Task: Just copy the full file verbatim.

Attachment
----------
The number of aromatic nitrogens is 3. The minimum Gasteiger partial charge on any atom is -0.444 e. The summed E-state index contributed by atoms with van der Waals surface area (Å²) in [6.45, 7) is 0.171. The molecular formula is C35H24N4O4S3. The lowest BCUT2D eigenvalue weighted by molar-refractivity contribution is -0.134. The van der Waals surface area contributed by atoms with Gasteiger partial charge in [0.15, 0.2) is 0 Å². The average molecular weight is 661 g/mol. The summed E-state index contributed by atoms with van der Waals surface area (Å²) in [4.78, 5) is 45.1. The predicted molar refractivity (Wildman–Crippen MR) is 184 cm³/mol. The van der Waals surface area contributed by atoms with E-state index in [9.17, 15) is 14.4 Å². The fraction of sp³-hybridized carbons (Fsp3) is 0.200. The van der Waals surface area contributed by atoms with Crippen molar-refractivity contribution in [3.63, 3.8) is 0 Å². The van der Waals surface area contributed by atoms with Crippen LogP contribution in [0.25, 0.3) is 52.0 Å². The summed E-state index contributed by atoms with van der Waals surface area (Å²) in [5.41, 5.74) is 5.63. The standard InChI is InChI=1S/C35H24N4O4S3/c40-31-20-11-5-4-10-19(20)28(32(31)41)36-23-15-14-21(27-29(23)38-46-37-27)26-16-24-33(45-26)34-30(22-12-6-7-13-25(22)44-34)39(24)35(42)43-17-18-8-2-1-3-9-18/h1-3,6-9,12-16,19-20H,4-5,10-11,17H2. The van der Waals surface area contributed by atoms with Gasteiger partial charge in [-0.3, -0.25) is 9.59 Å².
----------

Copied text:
The number of aromatic nitrogens is 3. The minimum Gasteiger partial charge on any atom is -0.444 e. The summed E-state index contributed by atoms with van der Waals surface area (Å²) in [6.45, 7) is 0.171. The molecular formula is C35H24N4O4S3. The lowest BCUT2D eigenvalue weighted by molar-refractivity contribution is -0.134. The van der Waals surface area contributed by atoms with Gasteiger partial charge in [0.15, 0.2) is 0 Å². The average molecular weight is 661 g/mol. The summed E-state index contributed by atoms with van der Waals surface area (Å²) in [4.78, 5) is 45.1. The predicted molar refractivity (Wildman–Crippen MR) is 184 cm³/mol. The van der Waals surface area contributed by atoms with E-state index in [9.17, 15) is 14.4 Å². The fraction of sp³-hybridized carbons (Fsp3) is 0.200. The van der Waals surface area contributed by atoms with Crippen molar-refractivity contribution in [3.63, 3.8) is 0 Å². The van der Waals surface area contributed by atoms with Crippen LogP contribution in [0.25, 0.3) is 52.0 Å². The summed E-state index contributed by atoms with van der Waals surface area (Å²) in [5.41, 5.74) is 5.63. The standard InChI is InChI=1S/C35H24N4O4S3/c40-31-20-11-5-4-10-19(20)28(32(31)41)36-23-15-14-21(27-29(23)38-46-37-27)26-16-24-33(45-26)34-30(22-12-6-7-13-25(22)44-34)39(24)35(42)43-17-18-8-2-1-3-9-18/h1-3,6-9,12-16,19-20H,4-5,10-11,17H2. The van der Waals surface area contributed by atoms with Gasteiger partial charge in [-0.3, -0.25) is 9.59 Å².